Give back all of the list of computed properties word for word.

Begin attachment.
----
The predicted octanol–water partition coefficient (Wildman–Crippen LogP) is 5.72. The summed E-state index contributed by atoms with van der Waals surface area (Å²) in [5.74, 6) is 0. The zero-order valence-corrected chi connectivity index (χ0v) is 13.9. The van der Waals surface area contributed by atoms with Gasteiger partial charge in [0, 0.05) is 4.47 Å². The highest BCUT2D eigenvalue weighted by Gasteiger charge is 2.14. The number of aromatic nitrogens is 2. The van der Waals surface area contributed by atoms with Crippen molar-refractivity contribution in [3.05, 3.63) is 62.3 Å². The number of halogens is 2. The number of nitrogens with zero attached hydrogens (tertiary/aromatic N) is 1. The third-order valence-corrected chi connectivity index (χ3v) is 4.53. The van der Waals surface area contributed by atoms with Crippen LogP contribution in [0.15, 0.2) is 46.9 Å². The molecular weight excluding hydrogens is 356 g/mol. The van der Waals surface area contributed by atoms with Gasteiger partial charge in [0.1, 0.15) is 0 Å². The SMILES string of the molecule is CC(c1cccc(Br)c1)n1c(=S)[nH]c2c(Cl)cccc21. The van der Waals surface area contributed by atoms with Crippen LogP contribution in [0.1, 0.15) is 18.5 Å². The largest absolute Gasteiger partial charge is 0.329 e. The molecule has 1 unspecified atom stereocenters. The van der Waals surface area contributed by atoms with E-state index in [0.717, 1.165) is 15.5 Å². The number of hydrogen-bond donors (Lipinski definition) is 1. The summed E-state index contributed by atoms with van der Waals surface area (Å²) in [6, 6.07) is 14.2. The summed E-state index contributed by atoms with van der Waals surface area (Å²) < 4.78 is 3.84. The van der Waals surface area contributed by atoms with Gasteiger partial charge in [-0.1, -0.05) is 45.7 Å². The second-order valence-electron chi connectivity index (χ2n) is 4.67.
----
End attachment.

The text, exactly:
The predicted octanol–water partition coefficient (Wildman–Crippen LogP) is 5.72. The summed E-state index contributed by atoms with van der Waals surface area (Å²) in [5.74, 6) is 0. The zero-order valence-corrected chi connectivity index (χ0v) is 13.9. The van der Waals surface area contributed by atoms with Gasteiger partial charge in [0, 0.05) is 4.47 Å². The highest BCUT2D eigenvalue weighted by Gasteiger charge is 2.14. The number of aromatic nitrogens is 2. The van der Waals surface area contributed by atoms with Crippen molar-refractivity contribution in [3.05, 3.63) is 62.3 Å². The number of halogens is 2. The number of nitrogens with zero attached hydrogens (tertiary/aromatic N) is 1. The third-order valence-corrected chi connectivity index (χ3v) is 4.53. The van der Waals surface area contributed by atoms with Crippen LogP contribution in [0.15, 0.2) is 46.9 Å². The molecular weight excluding hydrogens is 356 g/mol. The van der Waals surface area contributed by atoms with Gasteiger partial charge in [0.1, 0.15) is 0 Å². The SMILES string of the molecule is CC(c1cccc(Br)c1)n1c(=S)[nH]c2c(Cl)cccc21. The van der Waals surface area contributed by atoms with Crippen LogP contribution in [0.1, 0.15) is 18.5 Å². The largest absolute Gasteiger partial charge is 0.329 e. The molecule has 1 unspecified atom stereocenters. The van der Waals surface area contributed by atoms with E-state index in [0.717, 1.165) is 15.5 Å². The number of hydrogen-bond donors (Lipinski definition) is 1. The summed E-state index contributed by atoms with van der Waals surface area (Å²) in [6, 6.07) is 14.2. The summed E-state index contributed by atoms with van der Waals surface area (Å²) < 4.78 is 3.84. The van der Waals surface area contributed by atoms with Gasteiger partial charge in [-0.1, -0.05) is 45.7 Å². The second-order valence-electron chi connectivity index (χ2n) is 4.67.